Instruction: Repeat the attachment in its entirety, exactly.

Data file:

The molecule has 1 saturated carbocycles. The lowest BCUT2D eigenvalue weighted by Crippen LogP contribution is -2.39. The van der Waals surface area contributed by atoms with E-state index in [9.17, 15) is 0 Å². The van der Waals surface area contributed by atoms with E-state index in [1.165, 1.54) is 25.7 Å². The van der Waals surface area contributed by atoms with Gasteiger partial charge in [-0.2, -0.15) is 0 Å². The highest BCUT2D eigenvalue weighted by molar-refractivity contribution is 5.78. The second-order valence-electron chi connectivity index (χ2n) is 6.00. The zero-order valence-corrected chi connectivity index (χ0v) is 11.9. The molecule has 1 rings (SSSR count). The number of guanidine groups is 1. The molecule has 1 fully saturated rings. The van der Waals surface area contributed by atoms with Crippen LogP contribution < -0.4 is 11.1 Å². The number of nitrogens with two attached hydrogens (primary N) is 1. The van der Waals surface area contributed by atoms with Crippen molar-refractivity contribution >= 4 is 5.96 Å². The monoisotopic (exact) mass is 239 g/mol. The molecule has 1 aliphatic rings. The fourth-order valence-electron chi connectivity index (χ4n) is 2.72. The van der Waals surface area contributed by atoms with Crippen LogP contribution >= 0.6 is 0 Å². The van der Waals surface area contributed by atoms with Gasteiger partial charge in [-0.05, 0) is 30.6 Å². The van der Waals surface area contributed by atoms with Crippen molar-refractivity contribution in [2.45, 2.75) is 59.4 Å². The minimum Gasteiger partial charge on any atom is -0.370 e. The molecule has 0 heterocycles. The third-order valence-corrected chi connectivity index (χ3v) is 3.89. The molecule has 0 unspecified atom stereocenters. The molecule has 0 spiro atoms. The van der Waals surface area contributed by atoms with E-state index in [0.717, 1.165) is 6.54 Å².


The molecule has 1 saturated carbocycles. The lowest BCUT2D eigenvalue weighted by Crippen LogP contribution is -2.39. The van der Waals surface area contributed by atoms with E-state index in [9.17, 15) is 0 Å². The van der Waals surface area contributed by atoms with E-state index in [1.165, 1.54) is 25.7 Å². The van der Waals surface area contributed by atoms with Gasteiger partial charge in [-0.2, -0.15) is 0 Å². The highest BCUT2D eigenvalue weighted by molar-refractivity contribution is 5.78. The second-order valence-electron chi connectivity index (χ2n) is 6.00. The zero-order valence-corrected chi connectivity index (χ0v) is 11.9. The molecule has 1 rings (SSSR count). The number of guanidine groups is 1. The molecule has 1 fully saturated rings. The van der Waals surface area contributed by atoms with Crippen LogP contribution < -0.4 is 11.1 Å². The number of nitrogens with two attached hydrogens (primary N) is 1. The van der Waals surface area contributed by atoms with Crippen molar-refractivity contribution >= 4 is 5.96 Å². The monoisotopic (exact) mass is 239 g/mol. The molecule has 1 aliphatic rings. The fourth-order valence-electron chi connectivity index (χ4n) is 2.72. The van der Waals surface area contributed by atoms with Crippen LogP contribution >= 0.6 is 0 Å². The van der Waals surface area contributed by atoms with Gasteiger partial charge in [-0.05, 0) is 30.6 Å². The van der Waals surface area contributed by atoms with Crippen molar-refractivity contribution in [2.45, 2.75) is 59.4 Å². The minimum Gasteiger partial charge on any atom is -0.370 e. The molecule has 0 heterocycles. The third-order valence-corrected chi connectivity index (χ3v) is 3.89. The molecule has 0 unspecified atom stereocenters. The molecule has 0 spiro atoms. The van der Waals surface area contributed by atoms with E-state index in [0.717, 1.165) is 6.54 Å².